Because of bureaucratic copyright law, I am forced to remind my brilliant audience that I do not own Kung-Fu Panda. Dreamworks owns the idea, the characters, the plot, etc. etc. I just talk about it.
Forgive my abstraction from the world of the past, but I’ve got to address a rather new movie. Kung Fu Panda happens to be one of my favorites in recent years, and one of the most frustrating plots for me. We root for the wrong group of characters. Tai Lung, the Snow Leopard, is simply a misunderstood hero who has been repeatedly manipulated and wronged by the true villains of the tale. Firstly, one must consider the circumstances of his capture and subsequent imprisonment. What do we know? He was denied the Dragon Scroll, and enacted his revenge by destroying much of the village. This seems straight forward, but takes on a whole new meaning when one considers a few basic facts.
1. We are never shown anything other than vague scenes of destruction. There is no evidence that Tai Lung ever harmed another soul, in fact, it seems likely that he did not. For when he encounters Oogway and Shifu, they are still at the Jade Palace. If Tai Lung were really murdering helpless innocents, it seems likely that they would have come to their aid. If they had dispatched underlings to stop him, why is this important detail completely ignored? And if they simply allowed him his murderous rampage, what kind of admiral heroes are they? So we can conclude that the charges against him are at least minimally inflated.
2. Although it is stated that the Dragon Scroll Oogway and Shifu are protecting contains the secret to ultimate power, we later discover this to be false, in most senses of the word. Yet Oogway knows this to be the case. How can we discern this? Simple; it is stated by Shifu to Po, that Oogway discovered “the secrets of harmony and balance” and gave birth “to kung-fu.” If the Dragon Scroll existed prior to this, Oogway, Shifu, or both, are lying. And if the Dragon Scroll was created later, again Oogway, Shifu, or both, are lying. In any case, it is impossible for Oogway to be the innocent, pure master we are expected to believe him to be. And since in either case, Oogway must have known the Dragon Scroll’s secret, this makes his effect upon Tai Lung even more sinister. If Oogway is somehow perceptive enough to deny Tai Lung a blank scroll on the basis of “sensing darkness within him,” then he ought to have been perceptive enough to realize the consequence of his denial of a blank, useless scroll. Yet Oogway willingly placed Tai Lung into circumstances where he would no doubt fall. Though the blame ultimately lies with Tai Lung, it cannot be argued that Oogway is innocent in the way the film makers present him to be.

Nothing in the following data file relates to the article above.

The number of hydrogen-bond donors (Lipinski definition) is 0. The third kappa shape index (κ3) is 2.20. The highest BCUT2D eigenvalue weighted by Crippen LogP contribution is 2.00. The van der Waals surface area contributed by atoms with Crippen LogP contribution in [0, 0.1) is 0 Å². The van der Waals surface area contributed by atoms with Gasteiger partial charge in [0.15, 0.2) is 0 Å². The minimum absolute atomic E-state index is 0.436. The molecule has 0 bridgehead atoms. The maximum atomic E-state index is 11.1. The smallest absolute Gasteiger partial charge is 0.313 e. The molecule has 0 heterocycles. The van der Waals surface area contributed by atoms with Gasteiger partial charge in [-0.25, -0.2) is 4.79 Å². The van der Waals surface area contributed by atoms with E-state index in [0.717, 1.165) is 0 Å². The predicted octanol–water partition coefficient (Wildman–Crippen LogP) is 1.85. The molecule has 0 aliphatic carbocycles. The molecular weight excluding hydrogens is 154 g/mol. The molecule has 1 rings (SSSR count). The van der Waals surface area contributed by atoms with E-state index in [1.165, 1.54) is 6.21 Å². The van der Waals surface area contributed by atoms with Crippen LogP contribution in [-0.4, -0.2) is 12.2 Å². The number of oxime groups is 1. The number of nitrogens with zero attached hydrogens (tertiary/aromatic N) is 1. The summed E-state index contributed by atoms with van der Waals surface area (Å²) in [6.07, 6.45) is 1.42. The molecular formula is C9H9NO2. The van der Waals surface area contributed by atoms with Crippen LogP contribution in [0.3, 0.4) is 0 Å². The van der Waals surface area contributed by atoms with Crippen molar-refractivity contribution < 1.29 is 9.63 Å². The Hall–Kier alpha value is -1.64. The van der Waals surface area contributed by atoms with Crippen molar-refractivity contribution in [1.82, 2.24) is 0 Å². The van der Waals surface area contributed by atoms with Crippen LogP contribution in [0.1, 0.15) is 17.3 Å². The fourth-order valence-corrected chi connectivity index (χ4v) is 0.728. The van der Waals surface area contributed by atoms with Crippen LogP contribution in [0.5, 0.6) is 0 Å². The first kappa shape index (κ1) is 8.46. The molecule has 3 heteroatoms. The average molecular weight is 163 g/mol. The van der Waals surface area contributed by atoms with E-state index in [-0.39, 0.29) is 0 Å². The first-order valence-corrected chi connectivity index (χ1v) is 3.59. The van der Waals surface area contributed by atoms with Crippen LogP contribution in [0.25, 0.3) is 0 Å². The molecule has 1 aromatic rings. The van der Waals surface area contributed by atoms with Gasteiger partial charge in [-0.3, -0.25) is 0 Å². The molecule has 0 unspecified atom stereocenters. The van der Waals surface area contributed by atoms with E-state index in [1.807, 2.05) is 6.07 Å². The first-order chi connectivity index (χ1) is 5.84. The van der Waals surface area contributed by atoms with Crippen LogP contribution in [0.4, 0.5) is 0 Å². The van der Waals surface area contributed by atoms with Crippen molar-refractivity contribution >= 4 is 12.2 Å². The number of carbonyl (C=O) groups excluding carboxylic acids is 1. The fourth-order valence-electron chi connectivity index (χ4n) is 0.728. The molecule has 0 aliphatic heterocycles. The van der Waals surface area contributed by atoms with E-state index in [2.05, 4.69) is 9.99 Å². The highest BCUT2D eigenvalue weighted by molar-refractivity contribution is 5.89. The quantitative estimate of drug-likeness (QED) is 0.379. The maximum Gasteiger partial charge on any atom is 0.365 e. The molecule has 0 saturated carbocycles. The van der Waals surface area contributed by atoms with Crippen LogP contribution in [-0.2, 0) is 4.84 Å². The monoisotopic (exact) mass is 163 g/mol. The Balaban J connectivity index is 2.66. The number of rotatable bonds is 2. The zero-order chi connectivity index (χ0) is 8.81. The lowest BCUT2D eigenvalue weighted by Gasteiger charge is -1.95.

3. Talk about punishment disproportionately fitting a crime! Having been locked away for twenty years on the basis of having destroyed much of a village? We have already decided that Tai Lung could not have murdered, or if he did, was judged by those who willingly allowed such murders to occur unopposed. And we are supposed to sympathize with such? This is not justice. It seems to me that Tai Lung was deliberately and systematically removed from the position in which he posed a threat to Oogway. Shifu seems rather blameless in this; he bears no grudge to Tai Lung, and we are shown time and time again his unwillingness to harm his adopted son. If one considers the possibility that Oogway is not perfect, the entire system slides into place.
4. Examine Tai Lung’s reaction during his fight against Shifu. He declares many things, “Everything I did, I did to make you proud, Shifu!” “You knew I was the Dragon Warrior!” Shifu did not believe Tai Lung to be the Dragon Warrior. Nor did he mislead him into thinking he could become the Dragon Warrior. (As we later discover, there is no secret ingredient. Tai Lung technically was the Dragon Warrior in all but name.) Tai Lung’s reaction is perfectly understandable and sympathetic for those who have worked their entire lives for a purpose, only to have someone with a vested interest, and self-righteous attitude reject their work. Tai Lung is far more human and relatable than Shifu, especially during the opening of the film.
Po is innocent. The Furious Five are innocent. The villagers are innocent. And Tai Lung bears guilt, but only for his temper. His reaction was fully justified, and in fact necessary for his own life. To live without a purpose is the same as being dead, and the malevolent duo of Shifu/Oogway did their best to kill Tai Lung. Locked away, unable to move, unable to die, is a fate worse than death. Just ask Bootstrap Bill Turner. Tai Lung’s depth of emotion and compassion, even after spending two decades in hell ought to testify to the unjustness of his fate. Every movie must have a villain; when Tai Lung ceased to be the villain, and became the victim, that role naturally reverted, not to the hero, but to the Old Wolf, the sage, the soothsayer. Oogway is the true villain of Kung-Fu Panda.